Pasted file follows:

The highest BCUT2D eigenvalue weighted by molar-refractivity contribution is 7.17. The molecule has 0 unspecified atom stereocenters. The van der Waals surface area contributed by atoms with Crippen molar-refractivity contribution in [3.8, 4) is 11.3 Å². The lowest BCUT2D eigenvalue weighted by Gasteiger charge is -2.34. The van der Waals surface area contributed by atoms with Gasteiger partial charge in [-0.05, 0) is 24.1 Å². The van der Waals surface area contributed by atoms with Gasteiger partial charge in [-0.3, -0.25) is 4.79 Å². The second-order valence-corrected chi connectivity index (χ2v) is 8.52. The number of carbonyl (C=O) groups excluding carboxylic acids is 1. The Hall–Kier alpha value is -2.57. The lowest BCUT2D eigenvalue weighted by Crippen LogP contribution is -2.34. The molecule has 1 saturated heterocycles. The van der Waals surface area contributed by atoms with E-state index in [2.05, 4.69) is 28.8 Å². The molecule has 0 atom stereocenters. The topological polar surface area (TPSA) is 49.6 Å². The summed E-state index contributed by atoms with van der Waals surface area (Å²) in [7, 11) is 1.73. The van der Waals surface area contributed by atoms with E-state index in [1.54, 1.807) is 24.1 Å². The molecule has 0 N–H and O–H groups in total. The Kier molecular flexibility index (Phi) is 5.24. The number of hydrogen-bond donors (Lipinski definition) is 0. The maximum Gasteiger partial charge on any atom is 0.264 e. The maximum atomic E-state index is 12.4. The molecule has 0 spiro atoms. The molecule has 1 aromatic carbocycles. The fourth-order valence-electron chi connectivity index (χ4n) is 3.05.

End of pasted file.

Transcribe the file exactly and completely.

The highest BCUT2D eigenvalue weighted by molar-refractivity contribution is 7.17. The molecule has 0 unspecified atom stereocenters. The van der Waals surface area contributed by atoms with Crippen molar-refractivity contribution in [3.8, 4) is 11.3 Å². The lowest BCUT2D eigenvalue weighted by Gasteiger charge is -2.34. The van der Waals surface area contributed by atoms with Gasteiger partial charge in [-0.05, 0) is 24.1 Å². The van der Waals surface area contributed by atoms with Gasteiger partial charge in [-0.3, -0.25) is 4.79 Å². The second-order valence-corrected chi connectivity index (χ2v) is 8.52. The number of carbonyl (C=O) groups excluding carboxylic acids is 1. The Hall–Kier alpha value is -2.57. The lowest BCUT2D eigenvalue weighted by Crippen LogP contribution is -2.34. The molecule has 1 saturated heterocycles. The van der Waals surface area contributed by atoms with E-state index in [2.05, 4.69) is 28.8 Å². The molecule has 0 atom stereocenters. The topological polar surface area (TPSA) is 49.6 Å². The summed E-state index contributed by atoms with van der Waals surface area (Å²) in [7, 11) is 1.73. The van der Waals surface area contributed by atoms with E-state index in [1.54, 1.807) is 24.1 Å². The molecule has 0 N–H and O–H groups in total. The Kier molecular flexibility index (Phi) is 5.24. The number of hydrogen-bond donors (Lipinski definition) is 0. The maximum Gasteiger partial charge on any atom is 0.264 e. The maximum atomic E-state index is 12.4. The molecule has 0 spiro atoms. The molecule has 1 aromatic carbocycles. The fourth-order valence-electron chi connectivity index (χ4n) is 3.05.